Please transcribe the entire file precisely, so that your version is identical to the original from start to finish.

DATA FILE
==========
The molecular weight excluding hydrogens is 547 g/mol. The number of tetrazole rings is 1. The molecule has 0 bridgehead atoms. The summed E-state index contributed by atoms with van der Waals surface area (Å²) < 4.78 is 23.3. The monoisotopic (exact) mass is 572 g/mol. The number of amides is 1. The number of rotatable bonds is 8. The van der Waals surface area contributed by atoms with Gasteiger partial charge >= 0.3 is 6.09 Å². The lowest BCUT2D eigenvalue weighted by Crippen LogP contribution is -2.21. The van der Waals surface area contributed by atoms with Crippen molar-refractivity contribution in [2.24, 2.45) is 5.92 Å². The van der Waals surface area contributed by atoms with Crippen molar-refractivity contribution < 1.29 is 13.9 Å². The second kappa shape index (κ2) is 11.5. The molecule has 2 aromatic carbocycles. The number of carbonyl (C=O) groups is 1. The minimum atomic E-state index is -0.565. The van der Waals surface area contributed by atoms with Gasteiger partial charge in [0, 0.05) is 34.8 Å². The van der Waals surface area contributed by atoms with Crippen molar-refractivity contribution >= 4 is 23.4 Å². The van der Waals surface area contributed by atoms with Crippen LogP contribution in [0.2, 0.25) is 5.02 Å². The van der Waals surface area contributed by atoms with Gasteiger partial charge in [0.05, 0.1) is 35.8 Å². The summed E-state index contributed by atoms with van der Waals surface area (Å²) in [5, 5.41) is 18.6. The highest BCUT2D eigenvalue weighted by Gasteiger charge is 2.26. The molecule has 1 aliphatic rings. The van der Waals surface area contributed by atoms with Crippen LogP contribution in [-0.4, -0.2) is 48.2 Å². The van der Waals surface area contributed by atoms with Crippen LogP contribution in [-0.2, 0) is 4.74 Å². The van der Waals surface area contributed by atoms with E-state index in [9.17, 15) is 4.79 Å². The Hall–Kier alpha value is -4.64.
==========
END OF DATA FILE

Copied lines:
The molecular weight excluding hydrogens is 547 g/mol. The number of tetrazole rings is 1. The molecule has 0 bridgehead atoms. The summed E-state index contributed by atoms with van der Waals surface area (Å²) < 4.78 is 23.3. The monoisotopic (exact) mass is 572 g/mol. The number of amides is 1. The number of rotatable bonds is 8. The van der Waals surface area contributed by atoms with Gasteiger partial charge >= 0.3 is 6.09 Å². The lowest BCUT2D eigenvalue weighted by Crippen LogP contribution is -2.21. The van der Waals surface area contributed by atoms with Crippen molar-refractivity contribution in [2.24, 2.45) is 5.92 Å². The van der Waals surface area contributed by atoms with Crippen molar-refractivity contribution < 1.29 is 13.9 Å². The second kappa shape index (κ2) is 11.5. The molecule has 2 aromatic carbocycles. The number of carbonyl (C=O) groups is 1. The minimum atomic E-state index is -0.565. The van der Waals surface area contributed by atoms with Gasteiger partial charge in [0, 0.05) is 34.8 Å². The van der Waals surface area contributed by atoms with Crippen molar-refractivity contribution >= 4 is 23.4 Å². The van der Waals surface area contributed by atoms with Crippen LogP contribution in [0.2, 0.25) is 5.02 Å². The van der Waals surface area contributed by atoms with Gasteiger partial charge in [0.05, 0.1) is 35.8 Å². The summed E-state index contributed by atoms with van der Waals surface area (Å²) in [5, 5.41) is 18.6. The highest BCUT2D eigenvalue weighted by Gasteiger charge is 2.26. The molecule has 1 aliphatic rings. The van der Waals surface area contributed by atoms with Crippen LogP contribution in [-0.4, -0.2) is 48.2 Å². The van der Waals surface area contributed by atoms with Crippen LogP contribution in [-0.2, 0) is 4.74 Å². The van der Waals surface area contributed by atoms with E-state index in [9.17, 15) is 4.79 Å². The Hall–Kier alpha value is -4.64.